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DPChallenge Forums >> Photography Discussion >> Phony wildlife photography
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08/04/2010 03:04:20 PM · #1
Ran across this interesting article describing how many commercial wildlife photographs are done using animals kept in captivity for this purpose.
Phony wildlife photography
08/04/2010 04:03:02 PM · #2
They should all be named and put on a list.
08/04/2010 04:14:05 PM · #3
It really bothers me ... I have falcons I shot with a falconer so ..not difficult except when they are diving at 200+ miles per hour .. then I have falcons I shot in the wild .. I don't say one is wild if it isn't .. same as bobcats, white fox, moose etc ... any wildlife refuge usually has some or all of them.

I get marked down in challenges (I choose to believe that anyway LOL) because ppl think I am at a zoo or aquarium) .. when I am I will say it or it will be very apparent ... sheesh, rent an animal as a model.
08/04/2010 04:17:45 PM · #4
interesting article thanks for posting
08/04/2010 04:23:12 PM · #5
Animal refuges and wildlife parks are the only access most have to rarer species. How, for so called pros to hire 'wild' animals for photo shoots and then pass them off as real 'wild animals' is despicable and cheating. This thread reminds me of the wolf jumping over a gate, a photo that caused many accolades at first, then many calls of 'cheat'.

I admit I will take photos of animals and birds in captivity, or those that are so used to human contact that they can no longer be classed as wild. But, I will always hold my hands up to this fact and never attempt to deceive anyone that they are anything close to being wild.

Message edited by author 2010-08-04 16:24:13.
08/04/2010 04:31:39 PM · #6
One of my local "competitors" has a "NATURE" gallery on his website.

I was impressed until I recognized the bears, deer, and wolves from the local nature center.

blech.
08/04/2010 04:49:21 PM · #7
Putting the ethical treatment of animals issues aside, I'm not really sure one should care if a photo of an animal was shot in the wilderness, or on a 'rent an animal by the hour' ranch, or in the zoo, or in the backyard of a taxidermist... it's still just an image, and as the photographer - well, the experience of getting a shot of a wild animal in its natural surrounding, well that's the reward, not how great the shot is (necessarily)...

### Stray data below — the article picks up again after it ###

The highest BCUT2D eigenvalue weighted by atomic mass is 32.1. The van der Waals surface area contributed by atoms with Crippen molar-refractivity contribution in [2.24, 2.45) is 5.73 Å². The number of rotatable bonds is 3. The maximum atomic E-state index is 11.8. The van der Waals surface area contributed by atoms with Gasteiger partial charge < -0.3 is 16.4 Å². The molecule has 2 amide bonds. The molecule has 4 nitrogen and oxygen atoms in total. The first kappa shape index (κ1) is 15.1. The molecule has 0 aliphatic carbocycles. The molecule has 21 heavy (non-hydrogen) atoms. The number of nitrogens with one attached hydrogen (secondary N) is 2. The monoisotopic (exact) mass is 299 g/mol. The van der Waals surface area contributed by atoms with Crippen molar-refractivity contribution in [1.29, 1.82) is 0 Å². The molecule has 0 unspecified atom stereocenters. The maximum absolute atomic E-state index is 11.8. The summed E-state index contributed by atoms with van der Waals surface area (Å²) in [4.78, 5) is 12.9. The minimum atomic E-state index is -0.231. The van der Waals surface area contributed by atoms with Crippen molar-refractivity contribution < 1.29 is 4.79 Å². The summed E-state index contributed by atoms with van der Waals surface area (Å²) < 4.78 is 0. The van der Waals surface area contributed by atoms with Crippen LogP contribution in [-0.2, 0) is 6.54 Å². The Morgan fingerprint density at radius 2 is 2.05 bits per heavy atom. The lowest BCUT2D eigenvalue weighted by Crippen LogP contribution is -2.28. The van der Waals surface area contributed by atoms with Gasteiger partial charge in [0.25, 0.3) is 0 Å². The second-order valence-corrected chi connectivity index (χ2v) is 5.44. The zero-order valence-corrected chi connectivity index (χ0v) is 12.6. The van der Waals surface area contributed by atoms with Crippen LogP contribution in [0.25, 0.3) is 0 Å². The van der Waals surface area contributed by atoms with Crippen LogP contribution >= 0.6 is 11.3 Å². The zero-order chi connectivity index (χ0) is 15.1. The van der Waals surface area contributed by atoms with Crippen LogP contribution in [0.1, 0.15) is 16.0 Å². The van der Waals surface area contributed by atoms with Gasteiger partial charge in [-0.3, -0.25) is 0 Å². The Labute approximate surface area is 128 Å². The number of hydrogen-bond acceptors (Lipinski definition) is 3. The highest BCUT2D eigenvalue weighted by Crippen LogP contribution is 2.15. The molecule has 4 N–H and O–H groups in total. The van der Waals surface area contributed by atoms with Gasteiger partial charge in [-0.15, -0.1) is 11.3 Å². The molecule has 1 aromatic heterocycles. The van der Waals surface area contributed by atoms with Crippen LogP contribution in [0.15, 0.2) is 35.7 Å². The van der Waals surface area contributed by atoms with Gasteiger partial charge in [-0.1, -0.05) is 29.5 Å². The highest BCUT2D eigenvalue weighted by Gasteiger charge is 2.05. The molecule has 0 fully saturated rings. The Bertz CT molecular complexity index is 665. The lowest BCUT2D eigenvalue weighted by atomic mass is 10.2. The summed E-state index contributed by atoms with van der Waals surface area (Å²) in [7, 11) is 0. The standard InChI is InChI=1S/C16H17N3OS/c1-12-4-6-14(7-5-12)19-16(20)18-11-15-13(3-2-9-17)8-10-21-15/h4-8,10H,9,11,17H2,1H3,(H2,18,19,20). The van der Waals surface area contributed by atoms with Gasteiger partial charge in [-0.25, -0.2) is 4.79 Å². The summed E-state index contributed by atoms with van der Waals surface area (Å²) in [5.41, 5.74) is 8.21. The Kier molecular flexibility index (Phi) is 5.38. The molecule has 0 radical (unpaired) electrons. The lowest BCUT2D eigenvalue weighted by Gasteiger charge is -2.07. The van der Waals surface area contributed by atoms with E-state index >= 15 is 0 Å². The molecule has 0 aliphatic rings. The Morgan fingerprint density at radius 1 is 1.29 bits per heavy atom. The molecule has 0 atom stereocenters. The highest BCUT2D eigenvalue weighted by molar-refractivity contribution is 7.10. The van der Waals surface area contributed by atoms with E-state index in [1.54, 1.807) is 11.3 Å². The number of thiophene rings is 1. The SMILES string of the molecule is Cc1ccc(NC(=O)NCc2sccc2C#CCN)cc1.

I live now in Berlin, for example, and four years ago when I arrived in Germany two things were all over the news... Knut, the baby polar bear was born in the Berlin zoo and over 10,000 people a day came to see him and take his picture. At the same time, the only wild bear that has been in Germany for time immemorable (and it had only wandered in from Poland or Russia) was shot dead for fear of it being wild... While a sad story, this made me chuckle because I see these poor brown and black bears now in the zoo and think, 'back in Canada (where I am from), if you wanted to see a bear in the wild, you just had to drive down to the dump one evening where half a dozen other locals were, and you could see the bears rummaging through the garbage!'... Now THAT'S wildlife!

I suppose my point is, these animals are beautiful and is it the beauty of the animal, as expressed in a good photo that makes a stirring image, or is it more the fact that the photographer had to go through some extraordinary hardship to aquire this photo.... i.e. any idiot can select a good aperature/shutter speed combo, it takes a REAL idiot to sit in a lean-to for three weeks in the rain to get a REAL picture!
08/04/2010 04:51:52 PM · #8
I'm wild....so does that mean my Self Portraits are classed as wild animal photography....muuuuwwwwaaahhhhhhh!!!!!
08/04/2010 04:54:01 PM · #9
Originally posted by Judi:

I'm wild....so does that mean my Self Portraits are classed as wild animal photography....muuuuwwwwaaahhhhhhh!!!!!


I can tell... people are trying to "hunt" you down ;)
08/04/2010 04:57:21 PM · #10
Originally posted by Tully:

i.e. any idiot can select a good aperature/shutter speed combo, it takes a REAL idiot to sit in a lean-to for three weeks in the rain to get a REAL picture!


That could be me, I'll hold my hands up to sitting for hours to get a photo...of a squirrel:))
08/04/2010 05:32:22 PM · #11
Originally posted by Judi:

I'm wild....so does that mean my Self Portraits are classed as wild animal photography....muuuuwwwwaaahhhhhhh!!!!!


i take photos only to wild animals, tell me where you live so i can take a photo of you (for the september FS!) ;-)